Chiwetel stuns as the earnest, wilful Lumumba who, eager to bring change to Congo, makes one audacious decision after another — he sacks Belgian officers from the army, appoints Maurice Mpolo as Chief of Staff then quickly displaces him for his disgruntled friend and crowd favourite, Joseph Mobutu and eventually turns to Russia at the height of Katanga’s insurgency to the alarm of the USA. ‘Congo is not a country, it’s a curiosity’ marvel foreign investors in Belgium and I daresay the audience shared their sentiment.
Chiwetel’s fine portrayal, releases Lumumba’s myriad of contradictions: a tender husband playing a guitar, an irascible Prime Minister who sacks the President, a fervent leader who seeks no self-gain, a strident opponent to Belgium, a friend blind to the ambitions of Mobutu and an idealist who ‘will tonight dance with a Katanga girl’.
Joe Wright employs a linear plot that skips forward to turning points in the narrative then lingers. As Lumumba’s diatribes become ever more urgent and adamant when Congo begins to unravel, the likembe player provides more frequent emotional nuance with his haunting native sound and oratory (translated by other cast members). Particularly poignant is his allegory of the tortoise, the leaf and the creeper.
Wright employs the techniques of Brecht for a defamiliarisation effect as is apparent in Chiwetel’s direct addresses to the audience, the bright spotlight is juxtaposed with dimmed, dusky glows for song and dance routines, frequent translations, as well as the explanatory placards depicting time and place. Symbolism is rife; Mobutu swaps his army cap for a leopard-skin toque to signify a new era and the ambition to claim power for himself.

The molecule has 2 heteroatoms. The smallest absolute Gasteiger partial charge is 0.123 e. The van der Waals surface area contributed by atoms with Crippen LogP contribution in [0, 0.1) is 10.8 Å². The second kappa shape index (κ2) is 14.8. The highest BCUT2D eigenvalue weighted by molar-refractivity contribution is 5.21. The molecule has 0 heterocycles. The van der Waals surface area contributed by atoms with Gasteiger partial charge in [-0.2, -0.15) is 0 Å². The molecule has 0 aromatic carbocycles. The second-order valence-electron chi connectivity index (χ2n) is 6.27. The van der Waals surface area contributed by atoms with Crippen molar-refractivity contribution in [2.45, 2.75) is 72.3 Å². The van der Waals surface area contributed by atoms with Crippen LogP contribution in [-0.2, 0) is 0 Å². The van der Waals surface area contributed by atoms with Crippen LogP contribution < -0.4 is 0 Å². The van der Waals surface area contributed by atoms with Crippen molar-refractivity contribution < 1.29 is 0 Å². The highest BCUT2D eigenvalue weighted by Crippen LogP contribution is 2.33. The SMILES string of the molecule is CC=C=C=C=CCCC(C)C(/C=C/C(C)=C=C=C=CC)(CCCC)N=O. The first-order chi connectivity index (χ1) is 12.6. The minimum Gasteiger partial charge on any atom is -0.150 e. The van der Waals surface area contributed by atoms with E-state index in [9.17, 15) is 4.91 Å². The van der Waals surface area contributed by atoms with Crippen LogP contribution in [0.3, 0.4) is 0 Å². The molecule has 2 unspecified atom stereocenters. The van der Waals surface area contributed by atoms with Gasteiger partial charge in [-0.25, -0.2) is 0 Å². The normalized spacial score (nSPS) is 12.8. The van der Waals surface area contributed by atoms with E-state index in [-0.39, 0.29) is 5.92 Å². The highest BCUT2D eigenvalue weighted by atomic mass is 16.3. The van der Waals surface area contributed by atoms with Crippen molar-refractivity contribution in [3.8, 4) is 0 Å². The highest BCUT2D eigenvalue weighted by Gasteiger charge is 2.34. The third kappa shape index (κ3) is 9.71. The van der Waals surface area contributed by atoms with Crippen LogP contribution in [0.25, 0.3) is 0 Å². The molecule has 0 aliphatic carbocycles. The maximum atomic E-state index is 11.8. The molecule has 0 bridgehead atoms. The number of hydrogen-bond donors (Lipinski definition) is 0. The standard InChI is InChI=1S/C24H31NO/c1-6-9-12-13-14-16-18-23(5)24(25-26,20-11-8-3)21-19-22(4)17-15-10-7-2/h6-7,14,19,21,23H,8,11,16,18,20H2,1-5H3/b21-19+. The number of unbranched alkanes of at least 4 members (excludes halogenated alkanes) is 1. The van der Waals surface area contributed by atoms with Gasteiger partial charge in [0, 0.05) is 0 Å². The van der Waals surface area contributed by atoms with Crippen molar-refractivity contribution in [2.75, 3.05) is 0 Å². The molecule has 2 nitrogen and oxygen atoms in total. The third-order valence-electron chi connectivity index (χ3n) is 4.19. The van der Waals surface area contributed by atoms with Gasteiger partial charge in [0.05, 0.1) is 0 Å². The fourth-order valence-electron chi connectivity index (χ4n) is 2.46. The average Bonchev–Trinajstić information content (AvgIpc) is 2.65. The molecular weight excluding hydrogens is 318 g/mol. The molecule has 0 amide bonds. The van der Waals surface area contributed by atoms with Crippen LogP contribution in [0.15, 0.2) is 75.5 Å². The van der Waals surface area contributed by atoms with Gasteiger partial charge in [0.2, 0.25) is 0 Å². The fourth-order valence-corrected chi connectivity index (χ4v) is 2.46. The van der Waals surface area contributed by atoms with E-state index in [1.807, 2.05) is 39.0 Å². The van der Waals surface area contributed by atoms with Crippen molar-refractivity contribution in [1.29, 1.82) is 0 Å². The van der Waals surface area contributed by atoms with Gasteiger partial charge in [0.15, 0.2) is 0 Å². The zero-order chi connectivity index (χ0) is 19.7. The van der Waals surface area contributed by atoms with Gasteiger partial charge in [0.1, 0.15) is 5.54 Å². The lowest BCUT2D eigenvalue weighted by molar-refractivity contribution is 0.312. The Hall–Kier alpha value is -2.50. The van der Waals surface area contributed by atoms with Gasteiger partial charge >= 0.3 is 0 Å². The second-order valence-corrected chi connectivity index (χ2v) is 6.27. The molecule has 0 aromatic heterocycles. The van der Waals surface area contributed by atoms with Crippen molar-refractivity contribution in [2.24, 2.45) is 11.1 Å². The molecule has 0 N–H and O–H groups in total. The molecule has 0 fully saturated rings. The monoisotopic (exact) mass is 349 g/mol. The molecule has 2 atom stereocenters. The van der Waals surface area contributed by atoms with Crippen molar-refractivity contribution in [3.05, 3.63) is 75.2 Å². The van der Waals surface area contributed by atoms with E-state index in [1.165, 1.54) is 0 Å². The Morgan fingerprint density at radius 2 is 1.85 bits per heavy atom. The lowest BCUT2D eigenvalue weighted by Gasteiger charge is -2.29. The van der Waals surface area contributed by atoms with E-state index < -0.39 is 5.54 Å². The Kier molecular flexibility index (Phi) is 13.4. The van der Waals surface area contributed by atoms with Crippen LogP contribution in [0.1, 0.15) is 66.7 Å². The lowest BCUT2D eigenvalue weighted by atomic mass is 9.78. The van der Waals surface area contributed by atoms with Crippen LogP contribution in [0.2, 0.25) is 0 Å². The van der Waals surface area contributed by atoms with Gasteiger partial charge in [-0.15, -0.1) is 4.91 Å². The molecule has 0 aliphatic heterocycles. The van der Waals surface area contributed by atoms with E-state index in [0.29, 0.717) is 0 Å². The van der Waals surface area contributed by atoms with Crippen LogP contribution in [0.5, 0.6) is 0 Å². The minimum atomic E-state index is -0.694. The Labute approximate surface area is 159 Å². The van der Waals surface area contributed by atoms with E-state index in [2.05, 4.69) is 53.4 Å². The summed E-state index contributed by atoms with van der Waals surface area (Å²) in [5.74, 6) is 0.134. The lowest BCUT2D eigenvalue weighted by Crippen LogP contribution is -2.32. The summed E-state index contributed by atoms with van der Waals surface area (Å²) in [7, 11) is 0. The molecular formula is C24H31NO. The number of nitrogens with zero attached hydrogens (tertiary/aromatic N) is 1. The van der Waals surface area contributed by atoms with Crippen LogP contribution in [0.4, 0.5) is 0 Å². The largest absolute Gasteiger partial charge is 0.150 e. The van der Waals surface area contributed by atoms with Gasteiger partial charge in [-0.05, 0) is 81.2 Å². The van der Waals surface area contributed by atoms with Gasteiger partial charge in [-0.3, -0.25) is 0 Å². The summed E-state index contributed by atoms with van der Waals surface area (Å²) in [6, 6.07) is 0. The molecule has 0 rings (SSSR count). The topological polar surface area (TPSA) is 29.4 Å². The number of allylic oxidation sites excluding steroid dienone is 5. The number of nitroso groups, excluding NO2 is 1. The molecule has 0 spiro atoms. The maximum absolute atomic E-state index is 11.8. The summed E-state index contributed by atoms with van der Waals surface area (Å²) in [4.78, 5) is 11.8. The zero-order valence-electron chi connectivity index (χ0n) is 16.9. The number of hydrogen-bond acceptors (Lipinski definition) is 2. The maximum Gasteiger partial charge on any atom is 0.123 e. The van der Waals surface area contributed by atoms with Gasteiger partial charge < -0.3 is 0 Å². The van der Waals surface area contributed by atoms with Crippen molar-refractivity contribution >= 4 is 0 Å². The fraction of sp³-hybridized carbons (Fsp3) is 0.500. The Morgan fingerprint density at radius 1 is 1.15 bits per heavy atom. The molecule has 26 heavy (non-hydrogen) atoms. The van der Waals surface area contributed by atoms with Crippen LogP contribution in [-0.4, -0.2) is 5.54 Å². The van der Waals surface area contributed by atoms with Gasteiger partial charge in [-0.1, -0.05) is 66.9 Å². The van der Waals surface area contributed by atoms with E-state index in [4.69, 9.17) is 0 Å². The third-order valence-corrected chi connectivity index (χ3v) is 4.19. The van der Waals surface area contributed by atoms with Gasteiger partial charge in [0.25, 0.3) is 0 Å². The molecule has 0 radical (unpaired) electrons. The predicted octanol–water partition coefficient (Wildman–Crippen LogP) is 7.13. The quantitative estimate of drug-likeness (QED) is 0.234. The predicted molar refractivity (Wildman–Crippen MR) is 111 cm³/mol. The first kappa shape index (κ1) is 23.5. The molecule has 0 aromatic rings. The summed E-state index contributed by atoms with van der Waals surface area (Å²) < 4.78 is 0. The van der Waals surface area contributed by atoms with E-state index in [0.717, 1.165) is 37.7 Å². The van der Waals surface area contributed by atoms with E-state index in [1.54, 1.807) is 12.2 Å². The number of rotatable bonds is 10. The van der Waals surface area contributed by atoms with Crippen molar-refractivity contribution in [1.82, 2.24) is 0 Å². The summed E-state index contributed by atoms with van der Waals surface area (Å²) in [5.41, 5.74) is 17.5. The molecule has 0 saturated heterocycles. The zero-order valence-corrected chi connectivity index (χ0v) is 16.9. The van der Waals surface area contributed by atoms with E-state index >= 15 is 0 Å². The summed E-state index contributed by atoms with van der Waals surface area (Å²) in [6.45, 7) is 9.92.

Co-director and choreographer Sidi Larbi Cherkaoui breaks the tedium of political speeches with animated African dance routines that morph into dark, drawn out battles to the death. A slow motion sequence is most brilliant and dramatic at the climax when Lumumba is passed head-over-heels from hand to hand across a long table before a firing squad shoots him dead.
The set by Lizzie Clachan is an economical use of space: audience members sit at café-style table and chairs in a semi-circle just below the stage which doubles as a trail for demonstrators and Belgian officers. The foreground of the stage holds a jail, a seedy looking nightclub and a protest square. A flight of stairs to an upper level create a break from the main political stage, that is alternatively Lumumba’s home and an intimate space where his wife expresses her concerns and premonitions, as well as the offices of Belgian, UN and American powers. Lurking in the darkened wings are life-like vultures that make their way to the foreground as Lumumba situation becomes increasingly desperate.